We cooked hot dogs for dinner at the campsite. This was followed by one of the things I was most looking forward to, making s’mores around the campfire. As we began to eat, the Ranger that had served as our guide gathered everyone’s attention. He told us that he was now going to tell the tale of the Batners. I am going to write what he said as best as I can remember it.
“Back in the late 1930s, the area you are now sitting in was supposed to be converted into an airbase. Bulldozers and the like were ready to begin demolishing the forest to make way for it. However, there was one major problem. The Batners would not leave.”
“The Batners were a family that occupied that small shanty that we passed on the trail. They lived a completely isolated existence. The family consisted of Grandma Batner who did nothing much more than rock in her chair on the front porch. There was Grandpa Batner. He was an old codger who was missing all of his teeth. A black patch covered the hole where his right eye used to be. Their son Roy and his two children, Jenny May and Roy Jr., also lived in the tiny house. There had been a fair number of disappearances in the woods surrounding that shack, and this lead to rumors spreading about the family in the community. The most widespread being that they were cannibals.
They would lure lost hikers under the guise of down home hospitality and butcher them. They would feast upon their flesh. The most disturbing rumor was that they would grind the meat down into a slurry so that toothless Grandpa Batner could participate in the feeding. In any case, the government needed them to vacate their property in order to begin work on the runway. They, of course, refused to move. This continued for years. As the US joined World War II, the push to build an airbase became that much greater. They were offered a tidy sum to move on. Despite all of the economic pressure including thinly veiled threats of physical coercion, the Batners refused to budge. As 1945 rolled around, they were still stubbornly refusing to leave their property.”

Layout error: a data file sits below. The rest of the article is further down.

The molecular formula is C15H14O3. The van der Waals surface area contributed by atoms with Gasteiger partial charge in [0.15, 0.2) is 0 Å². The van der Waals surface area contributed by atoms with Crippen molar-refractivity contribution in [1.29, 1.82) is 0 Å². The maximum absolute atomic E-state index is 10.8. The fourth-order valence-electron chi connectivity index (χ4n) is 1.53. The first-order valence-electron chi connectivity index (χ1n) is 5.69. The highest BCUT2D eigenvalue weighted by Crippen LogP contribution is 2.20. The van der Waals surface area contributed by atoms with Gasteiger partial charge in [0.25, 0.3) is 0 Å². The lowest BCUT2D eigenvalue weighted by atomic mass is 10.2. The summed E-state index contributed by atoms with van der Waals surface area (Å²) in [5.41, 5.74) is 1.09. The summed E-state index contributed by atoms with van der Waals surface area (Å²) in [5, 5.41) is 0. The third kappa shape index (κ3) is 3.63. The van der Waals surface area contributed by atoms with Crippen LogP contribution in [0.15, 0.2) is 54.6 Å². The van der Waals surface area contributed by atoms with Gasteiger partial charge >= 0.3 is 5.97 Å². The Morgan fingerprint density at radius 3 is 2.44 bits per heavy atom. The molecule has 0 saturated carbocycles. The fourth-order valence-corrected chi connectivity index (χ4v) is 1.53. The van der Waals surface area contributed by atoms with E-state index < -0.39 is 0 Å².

“One day, government agents descended upon their shanty in one last push to get them to leave. They were shocked to find all of the members of the family dead. Apparently, they had all taken some kind of poison. Tucked into old man Batners’ pocket below his wide toothless grin was a note. It read,
“You government pigs may think you have won, but even death itself will not keep us from the land that is rightfully ours. Though our bodies may be removed from this land, we are not going anywhere.”